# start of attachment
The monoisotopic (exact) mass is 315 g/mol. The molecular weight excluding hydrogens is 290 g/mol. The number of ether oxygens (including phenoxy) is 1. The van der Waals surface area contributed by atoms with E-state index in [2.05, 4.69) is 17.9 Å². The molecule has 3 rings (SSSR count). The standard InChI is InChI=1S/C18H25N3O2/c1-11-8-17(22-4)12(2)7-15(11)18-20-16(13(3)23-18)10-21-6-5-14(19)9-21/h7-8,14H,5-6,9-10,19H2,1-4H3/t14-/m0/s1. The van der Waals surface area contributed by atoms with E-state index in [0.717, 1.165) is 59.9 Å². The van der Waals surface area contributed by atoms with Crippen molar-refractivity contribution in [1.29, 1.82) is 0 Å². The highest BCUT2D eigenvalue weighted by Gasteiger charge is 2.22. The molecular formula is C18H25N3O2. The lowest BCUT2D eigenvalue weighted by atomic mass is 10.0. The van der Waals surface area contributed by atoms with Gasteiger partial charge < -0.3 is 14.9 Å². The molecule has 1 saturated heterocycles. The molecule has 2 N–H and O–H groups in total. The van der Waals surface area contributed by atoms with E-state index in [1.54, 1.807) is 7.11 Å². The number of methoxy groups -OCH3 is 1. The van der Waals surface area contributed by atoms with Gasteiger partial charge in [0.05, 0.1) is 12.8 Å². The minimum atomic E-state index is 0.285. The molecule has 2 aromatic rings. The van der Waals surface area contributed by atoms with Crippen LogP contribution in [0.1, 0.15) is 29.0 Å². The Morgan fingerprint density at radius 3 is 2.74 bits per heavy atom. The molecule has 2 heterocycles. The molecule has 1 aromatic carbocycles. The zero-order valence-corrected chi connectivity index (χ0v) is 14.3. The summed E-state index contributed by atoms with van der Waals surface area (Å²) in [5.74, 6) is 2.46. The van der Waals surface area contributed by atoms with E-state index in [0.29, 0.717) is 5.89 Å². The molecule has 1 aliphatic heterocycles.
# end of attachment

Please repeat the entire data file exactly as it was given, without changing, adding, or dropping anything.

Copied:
The monoisotopic (exact) mass is 315 g/mol. The molecular weight excluding hydrogens is 290 g/mol. The number of ether oxygens (including phenoxy) is 1. The van der Waals surface area contributed by atoms with E-state index in [2.05, 4.69) is 17.9 Å². The molecule has 3 rings (SSSR count). The standard InChI is InChI=1S/C18H25N3O2/c1-11-8-17(22-4)12(2)7-15(11)18-20-16(13(3)23-18)10-21-6-5-14(19)9-21/h7-8,14H,5-6,9-10,19H2,1-4H3/t14-/m0/s1. The van der Waals surface area contributed by atoms with E-state index in [0.717, 1.165) is 59.9 Å². The van der Waals surface area contributed by atoms with Crippen molar-refractivity contribution in [1.29, 1.82) is 0 Å². The highest BCUT2D eigenvalue weighted by Gasteiger charge is 2.22. The molecular formula is C18H25N3O2. The lowest BCUT2D eigenvalue weighted by atomic mass is 10.0. The van der Waals surface area contributed by atoms with Gasteiger partial charge < -0.3 is 14.9 Å². The molecule has 1 saturated heterocycles. The molecule has 2 N–H and O–H groups in total. The van der Waals surface area contributed by atoms with E-state index in [1.54, 1.807) is 7.11 Å². The number of methoxy groups -OCH3 is 1. The van der Waals surface area contributed by atoms with Gasteiger partial charge in [0.05, 0.1) is 12.8 Å². The minimum atomic E-state index is 0.285. The molecule has 2 aromatic rings. The van der Waals surface area contributed by atoms with Crippen LogP contribution in [0.1, 0.15) is 29.0 Å². The Morgan fingerprint density at radius 3 is 2.74 bits per heavy atom. The molecule has 2 heterocycles. The molecule has 1 aromatic carbocycles. The zero-order valence-corrected chi connectivity index (χ0v) is 14.3. The summed E-state index contributed by atoms with van der Waals surface area (Å²) in [5.74, 6) is 2.46. The van der Waals surface area contributed by atoms with E-state index in [0.29, 0.717) is 5.89 Å². The molecule has 1 aliphatic heterocycles.